Thus another dimension of Rule 14 becomes evident. Through the mutatis mutandis via-media what the framers of the rule may have intended was to elevate the proceedings for recovery of wrongly availed CENVAT credit to a statutory proceeding. No, they have not done that: what was done was merely copy the text of Section 11A but not the authority of that statutory provision. In computer parlance – it is a simple copy-paste job. The executive cannot “apply” a statutory provision to its subordinate legislation unless the statute provides it. The result is that while proceedings under Section 11A for recovery of duty of excise not paid are sanctified by the law of Parliament and become a statutory proceeding, on the other hand the recovery of wrongly availed credit under Rule 14 remains an administrative dispute resolution.
As the CENVAT Credit Rules have been framed by the Government “in exercise of the powers conferred by section 37 of the Central Excise Act, 1944” it would be useful to explore that provision. Section 37 does not give powers to the Government to change and suitably substitute the provisions of the Excise Act in furtherance of Government’s objectives. Section 37(1) enjoins “The Central Government may make rules to carry into effect the purposes of this Act.” In this particular context if we again peruse Section 11A, we would find that when it stands on its own pedestal (without the support of mutatis mutandis reference in Rule 14) there is no reference in this statutory provision (or perhaps in the entire Excise Act) to recovery of CENVAT credit wrongly availed and utilised. Now, would it be correct to conclude that purpose of the Excise Act does not include recovery of CENVAT credit wrongly availed and utilised? If that be so, is Rule 14 ultra vires the enactment?
Going a step further, we can note the significance of sub-section (2) of Section 37: “In particular, and without prejudice to the generality of the foregoing power, such rules may –
“then one pertinent phrase comes up again and again in the sub-clauses that follow sub-section (2): provide for … Like in clause (ib) ” provide for … recovery of duty not paid; “A closer look would reveal clause (ib) is not the source of recovery powers: the font of that power and authority is located in Section 11A. Section 37(2)(ib) merely empowers the Government to provide an administrative platform for recovery of excise duty not paid which is recoverable under Section 11A. For recovery of wrongly availed CENVAT credit unfortunately the font of such recovery powers appears to be absent in the Central Excise Act, 1944 itself.Thus, merely making rules under Section 37 cannot be of assistance to the Government for such recovery proceedings: because Section 37 cannot grant any recovery power and authority to the Central Government in respect of wrong availment and utilisation of CENVAT credit.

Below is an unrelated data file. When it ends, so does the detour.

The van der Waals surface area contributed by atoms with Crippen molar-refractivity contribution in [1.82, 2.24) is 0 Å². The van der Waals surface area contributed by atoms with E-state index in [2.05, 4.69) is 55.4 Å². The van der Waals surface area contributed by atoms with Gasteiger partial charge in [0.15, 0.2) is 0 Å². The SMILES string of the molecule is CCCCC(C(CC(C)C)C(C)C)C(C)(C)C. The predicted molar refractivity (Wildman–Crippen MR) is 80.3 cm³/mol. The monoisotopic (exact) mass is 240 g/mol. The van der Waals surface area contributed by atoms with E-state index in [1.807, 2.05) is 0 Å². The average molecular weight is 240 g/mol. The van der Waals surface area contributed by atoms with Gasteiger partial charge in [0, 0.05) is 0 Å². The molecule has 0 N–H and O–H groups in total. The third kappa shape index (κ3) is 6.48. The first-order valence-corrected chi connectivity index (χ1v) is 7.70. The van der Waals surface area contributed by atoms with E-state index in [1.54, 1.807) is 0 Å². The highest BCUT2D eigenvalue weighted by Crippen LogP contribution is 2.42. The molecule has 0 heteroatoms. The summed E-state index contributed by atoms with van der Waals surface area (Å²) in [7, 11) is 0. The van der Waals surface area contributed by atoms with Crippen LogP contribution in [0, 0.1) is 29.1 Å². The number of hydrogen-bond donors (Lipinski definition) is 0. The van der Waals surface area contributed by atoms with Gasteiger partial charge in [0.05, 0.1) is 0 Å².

It is interesting to note that whereas Section 37 provides for recovery of duty not paid, there does not appear to be any similar provision for recovery of CENVAT credit wrongly availed.
In Government’s defense it can be argued that the words and phrase “duty of excise” in Section 11A in particular and Excise Act in general can take within its embrace the concept of CENVAT credit. Under Section 3(1) what is levied and collected is duty of excise. And what is physically collected could be in form of cash or through cashless credit debits – but it is duty of excise.
But an important distinction between the above two modes of payment of duty of excise needs to be noted. The entire Excise Act is not concerned with how and from where an assessee obtains cash for payment towards his duty liability. But, for how CENVAT credit is obtained or availed and utilised a whole paraphernalia has been set up – providing much food for feasting an army of officers, consultants, CAs, advocates, and vexing the minds of our judges.
Thus if Section 11A is not concerned as to how the assessee obtains cash for payment of duty of excise, the provision cannot be modified through mutatis mutandis process to cover how an assessee obtains and utilises CENVAT credit. Accordingly, if Section 11A is to adequately cover wrong availment and utilisation of CENVAT credit, cosmetic application ofmutatis mutandis rule would be insufficient; much overhauling is necessary in the section itself: a task better left to Parliament rather than tinkering by the gnomes in the Ministry of Finance.
In conclusion, to my mind at the moment, as the complexity of the whole gamut of wrong availment and utilisation of CENVAT credit cannot be incorporated into Section 11A merely by application of mutatis mutandis rule, and as the Central Excise Act, 1944 happens to be silent on such wrongful availment and utilisation, to that extent Rule 14 of the CENVAT Credit Rules, 2004 is bereft of authority of law to recover such CENVAT credits.
By Prem Kumar form taxindiaonline.